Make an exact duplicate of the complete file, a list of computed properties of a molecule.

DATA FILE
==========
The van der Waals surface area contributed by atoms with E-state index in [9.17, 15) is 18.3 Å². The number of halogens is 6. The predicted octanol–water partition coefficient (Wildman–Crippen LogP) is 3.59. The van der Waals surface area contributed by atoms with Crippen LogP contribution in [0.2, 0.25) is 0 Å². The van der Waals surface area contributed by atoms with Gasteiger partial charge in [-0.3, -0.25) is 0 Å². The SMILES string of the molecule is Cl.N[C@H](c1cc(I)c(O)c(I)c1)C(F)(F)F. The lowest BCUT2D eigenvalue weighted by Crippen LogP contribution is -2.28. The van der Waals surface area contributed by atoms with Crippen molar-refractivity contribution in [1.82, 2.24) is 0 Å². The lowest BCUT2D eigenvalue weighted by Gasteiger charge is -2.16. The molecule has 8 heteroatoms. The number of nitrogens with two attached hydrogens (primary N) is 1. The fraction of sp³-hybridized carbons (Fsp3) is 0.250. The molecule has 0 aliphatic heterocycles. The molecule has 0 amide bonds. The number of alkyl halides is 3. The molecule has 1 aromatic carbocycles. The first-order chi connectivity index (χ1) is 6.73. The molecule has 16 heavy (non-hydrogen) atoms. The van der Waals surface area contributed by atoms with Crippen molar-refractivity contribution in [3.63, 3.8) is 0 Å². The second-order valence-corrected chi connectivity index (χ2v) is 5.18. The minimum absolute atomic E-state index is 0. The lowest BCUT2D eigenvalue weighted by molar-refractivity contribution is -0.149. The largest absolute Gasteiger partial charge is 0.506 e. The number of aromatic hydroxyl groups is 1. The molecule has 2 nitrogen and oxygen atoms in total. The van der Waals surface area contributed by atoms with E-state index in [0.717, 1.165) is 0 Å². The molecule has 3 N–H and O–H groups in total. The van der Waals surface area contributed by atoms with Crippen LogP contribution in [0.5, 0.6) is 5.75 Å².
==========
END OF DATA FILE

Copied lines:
The van der Waals surface area contributed by atoms with E-state index in [9.17, 15) is 18.3 Å². The number of halogens is 6. The predicted octanol–water partition coefficient (Wildman–Crippen LogP) is 3.59. The van der Waals surface area contributed by atoms with Crippen LogP contribution in [0.2, 0.25) is 0 Å². The van der Waals surface area contributed by atoms with Gasteiger partial charge in [-0.3, -0.25) is 0 Å². The SMILES string of the molecule is Cl.N[C@H](c1cc(I)c(O)c(I)c1)C(F)(F)F. The lowest BCUT2D eigenvalue weighted by Crippen LogP contribution is -2.28. The van der Waals surface area contributed by atoms with Crippen molar-refractivity contribution in [1.82, 2.24) is 0 Å². The lowest BCUT2D eigenvalue weighted by Gasteiger charge is -2.16. The molecule has 8 heteroatoms. The number of nitrogens with two attached hydrogens (primary N) is 1. The fraction of sp³-hybridized carbons (Fsp3) is 0.250. The molecule has 0 aliphatic heterocycles. The molecule has 0 amide bonds. The number of alkyl halides is 3. The molecule has 1 aromatic carbocycles. The first-order chi connectivity index (χ1) is 6.73. The molecule has 16 heavy (non-hydrogen) atoms. The van der Waals surface area contributed by atoms with Crippen molar-refractivity contribution in [3.63, 3.8) is 0 Å². The second-order valence-corrected chi connectivity index (χ2v) is 5.18. The minimum absolute atomic E-state index is 0. The lowest BCUT2D eigenvalue weighted by molar-refractivity contribution is -0.149. The largest absolute Gasteiger partial charge is 0.506 e. The number of aromatic hydroxyl groups is 1. The molecule has 2 nitrogen and oxygen atoms in total. The van der Waals surface area contributed by atoms with E-state index in [0.717, 1.165) is 0 Å². The molecule has 3 N–H and O–H groups in total. The van der Waals surface area contributed by atoms with Crippen LogP contribution in [0.5, 0.6) is 5.75 Å².